Published research shows us that such schools can be environments that are toxic for women teachers (Higham, 2018; Variyan, 2021) and indicates the sense of entitlement that can be fostered in such schools (Gaztambide-Fernández, Cairns & Desai, 2013). However it also indicates they are institutions that frequently engage in practices that are ostensibly about improving society and ameliorating justice (Kenway & Fahey, 2015). Indeed, how might these schools and their current and former students contribute to social justice rather than reproduce virulent forms of misogyny, classism and racism?

In response to such questions, AARE featured the research symposium Elite private boys’ schooling, feminism and gender justice: reimagining research in a post #me too world, at its annual conference. The symposium involved Drs Claire Charles and Lucinda McKnight, and Professor Amanda Keddie (Deakin University); Dr George Variyan (Monash University); Emeritus Professor Jane Kenway (Melbourne University); Professor Adam Howard (Colby College, USA), and Leanne Higham (LaTrobe University).

The symposium identified a range of challenges and opportunities for understanding questions of gender, class and race in elite private boys’ education both in Australia and the USA. A particular challenge identified was the ‘rules of entitlement’ that such schools implicitly teach their boys (Kenway). One such rule is that boys must know how to stay on top of all the hierarchies that matter. Given how strongly invested such schools, and their clients, are in hierarchies it was asked is it even possible to challenge this rule?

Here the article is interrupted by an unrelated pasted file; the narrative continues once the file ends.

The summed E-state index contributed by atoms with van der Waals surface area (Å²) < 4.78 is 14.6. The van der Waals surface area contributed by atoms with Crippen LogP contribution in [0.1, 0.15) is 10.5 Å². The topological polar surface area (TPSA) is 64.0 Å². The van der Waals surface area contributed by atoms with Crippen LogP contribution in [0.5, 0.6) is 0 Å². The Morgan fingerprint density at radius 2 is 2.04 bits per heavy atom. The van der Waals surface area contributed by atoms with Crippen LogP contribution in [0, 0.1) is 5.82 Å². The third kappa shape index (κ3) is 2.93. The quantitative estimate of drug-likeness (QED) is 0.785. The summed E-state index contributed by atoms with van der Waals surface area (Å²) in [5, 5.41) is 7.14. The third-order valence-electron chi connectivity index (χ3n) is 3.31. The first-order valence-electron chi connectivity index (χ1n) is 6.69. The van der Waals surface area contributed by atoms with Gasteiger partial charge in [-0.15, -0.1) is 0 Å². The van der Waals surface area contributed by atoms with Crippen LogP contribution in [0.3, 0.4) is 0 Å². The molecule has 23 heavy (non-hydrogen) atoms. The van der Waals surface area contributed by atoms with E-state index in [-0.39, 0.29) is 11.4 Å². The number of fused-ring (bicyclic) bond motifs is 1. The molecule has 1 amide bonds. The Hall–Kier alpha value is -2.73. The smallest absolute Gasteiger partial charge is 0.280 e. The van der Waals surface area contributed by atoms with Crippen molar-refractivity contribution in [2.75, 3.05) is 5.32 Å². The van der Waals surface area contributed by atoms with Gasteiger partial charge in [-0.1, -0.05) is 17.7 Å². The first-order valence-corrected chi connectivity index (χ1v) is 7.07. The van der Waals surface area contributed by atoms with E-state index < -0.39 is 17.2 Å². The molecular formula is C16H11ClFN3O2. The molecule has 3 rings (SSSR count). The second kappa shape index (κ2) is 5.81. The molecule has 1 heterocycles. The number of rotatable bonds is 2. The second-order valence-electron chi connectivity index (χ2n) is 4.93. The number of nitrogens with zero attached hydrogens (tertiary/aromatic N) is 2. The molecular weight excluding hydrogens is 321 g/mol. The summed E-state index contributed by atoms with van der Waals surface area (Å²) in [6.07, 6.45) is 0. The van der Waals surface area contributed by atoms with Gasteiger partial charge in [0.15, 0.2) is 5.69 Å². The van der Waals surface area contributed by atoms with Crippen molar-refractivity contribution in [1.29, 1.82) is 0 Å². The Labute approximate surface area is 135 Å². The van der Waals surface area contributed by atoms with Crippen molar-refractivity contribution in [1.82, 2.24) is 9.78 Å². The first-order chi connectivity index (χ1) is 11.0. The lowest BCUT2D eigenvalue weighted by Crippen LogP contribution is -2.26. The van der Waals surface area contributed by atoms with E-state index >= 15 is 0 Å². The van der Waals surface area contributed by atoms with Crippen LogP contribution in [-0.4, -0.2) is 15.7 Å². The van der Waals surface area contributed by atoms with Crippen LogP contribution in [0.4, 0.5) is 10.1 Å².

A key theme, in line with the conference title, was how we might re-imagine research in politically charged spaces, and in particular in/with elite private school boys and such schools’ alumni. Access to elite schooling for the purposes of research can be difficult. The symposium explored some different approaches to gaining insight into a culture where ‘what is part of the family stays with the family’. The schools were likened to a ‘secret brotherhood’ (Howard) where unsavoury are kept under a code of silence, although can sometimes be revealed to ‘insider’ researchers such as men who also attended elite boys’ schools, or by alumni who actively take up a more progressive justice politics. As part of re-imagining research in this space, the symposium also explored how researchers need to acknowledge their own positioning and investments (Charles, McKnight & Variyan).

A second theme was around how the schools themselves typically respond to revelations about their misogynistic cultures when they hit the media. Their crisis management techniques were identified. For example, they often respond by suggesting that such events are the result of a few ‘bad apples’ and are not representative of the broader culture or values of the school. A further strategy was their ‘dignified determination’ to address the issues. These defensive responses were described as a form of ‘misogyny masking’ (Kenway).